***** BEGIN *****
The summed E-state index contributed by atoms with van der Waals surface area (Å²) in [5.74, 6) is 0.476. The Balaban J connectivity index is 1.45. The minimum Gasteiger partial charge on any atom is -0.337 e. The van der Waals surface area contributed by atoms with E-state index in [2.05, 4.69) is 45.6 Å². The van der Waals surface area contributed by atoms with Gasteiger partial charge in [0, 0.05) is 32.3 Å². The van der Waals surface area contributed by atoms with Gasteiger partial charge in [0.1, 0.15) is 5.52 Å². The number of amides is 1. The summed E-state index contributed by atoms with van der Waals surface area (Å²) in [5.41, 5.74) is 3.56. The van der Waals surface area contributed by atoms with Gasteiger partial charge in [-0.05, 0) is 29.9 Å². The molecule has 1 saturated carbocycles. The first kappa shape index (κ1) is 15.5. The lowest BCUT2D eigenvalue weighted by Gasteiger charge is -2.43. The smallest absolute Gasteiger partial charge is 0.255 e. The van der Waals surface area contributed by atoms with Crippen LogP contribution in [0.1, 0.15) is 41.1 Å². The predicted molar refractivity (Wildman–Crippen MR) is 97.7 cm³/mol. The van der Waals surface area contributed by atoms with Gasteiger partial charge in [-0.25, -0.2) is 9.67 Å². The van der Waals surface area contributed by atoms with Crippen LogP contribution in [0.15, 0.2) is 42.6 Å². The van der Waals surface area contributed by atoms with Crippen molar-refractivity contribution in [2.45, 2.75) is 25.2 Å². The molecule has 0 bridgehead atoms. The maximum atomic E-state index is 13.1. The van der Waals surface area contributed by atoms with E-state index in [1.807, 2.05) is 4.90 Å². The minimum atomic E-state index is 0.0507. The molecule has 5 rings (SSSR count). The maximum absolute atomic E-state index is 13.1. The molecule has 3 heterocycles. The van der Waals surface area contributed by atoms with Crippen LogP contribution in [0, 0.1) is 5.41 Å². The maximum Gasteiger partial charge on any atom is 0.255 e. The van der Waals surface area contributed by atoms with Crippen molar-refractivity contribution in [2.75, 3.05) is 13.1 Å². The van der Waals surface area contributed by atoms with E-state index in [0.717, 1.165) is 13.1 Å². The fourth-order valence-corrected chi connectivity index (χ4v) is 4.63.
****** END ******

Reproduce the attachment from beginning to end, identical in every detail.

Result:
The summed E-state index contributed by atoms with van der Waals surface area (Å²) in [5.74, 6) is 0.476. The Balaban J connectivity index is 1.45. The minimum Gasteiger partial charge on any atom is -0.337 e. The van der Waals surface area contributed by atoms with E-state index in [2.05, 4.69) is 45.6 Å². The van der Waals surface area contributed by atoms with Gasteiger partial charge in [0, 0.05) is 32.3 Å². The van der Waals surface area contributed by atoms with Gasteiger partial charge in [0.1, 0.15) is 5.52 Å². The number of amides is 1. The summed E-state index contributed by atoms with van der Waals surface area (Å²) in [5.41, 5.74) is 3.56. The van der Waals surface area contributed by atoms with Gasteiger partial charge in [-0.05, 0) is 29.9 Å². The molecule has 1 saturated carbocycles. The first kappa shape index (κ1) is 15.5. The lowest BCUT2D eigenvalue weighted by Gasteiger charge is -2.43. The smallest absolute Gasteiger partial charge is 0.255 e. The van der Waals surface area contributed by atoms with Crippen LogP contribution in [0.1, 0.15) is 41.1 Å². The predicted molar refractivity (Wildman–Crippen MR) is 97.7 cm³/mol. The van der Waals surface area contributed by atoms with Gasteiger partial charge in [-0.25, -0.2) is 9.67 Å². The van der Waals surface area contributed by atoms with Crippen LogP contribution in [0.15, 0.2) is 42.6 Å². The van der Waals surface area contributed by atoms with Crippen molar-refractivity contribution in [2.45, 2.75) is 25.2 Å². The molecule has 0 bridgehead atoms. The maximum atomic E-state index is 13.1. The van der Waals surface area contributed by atoms with E-state index in [1.807, 2.05) is 4.90 Å². The minimum atomic E-state index is 0.0507. The molecule has 5 rings (SSSR count). The maximum absolute atomic E-state index is 13.1. The molecule has 3 heterocycles. The van der Waals surface area contributed by atoms with Crippen LogP contribution in [0, 0.1) is 5.41 Å². The maximum Gasteiger partial charge on any atom is 0.255 e. The van der Waals surface area contributed by atoms with Crippen molar-refractivity contribution in [2.75, 3.05) is 13.1 Å². The van der Waals surface area contributed by atoms with E-state index in [0.717, 1.165) is 13.1 Å². The fourth-order valence-corrected chi connectivity index (χ4v) is 4.63.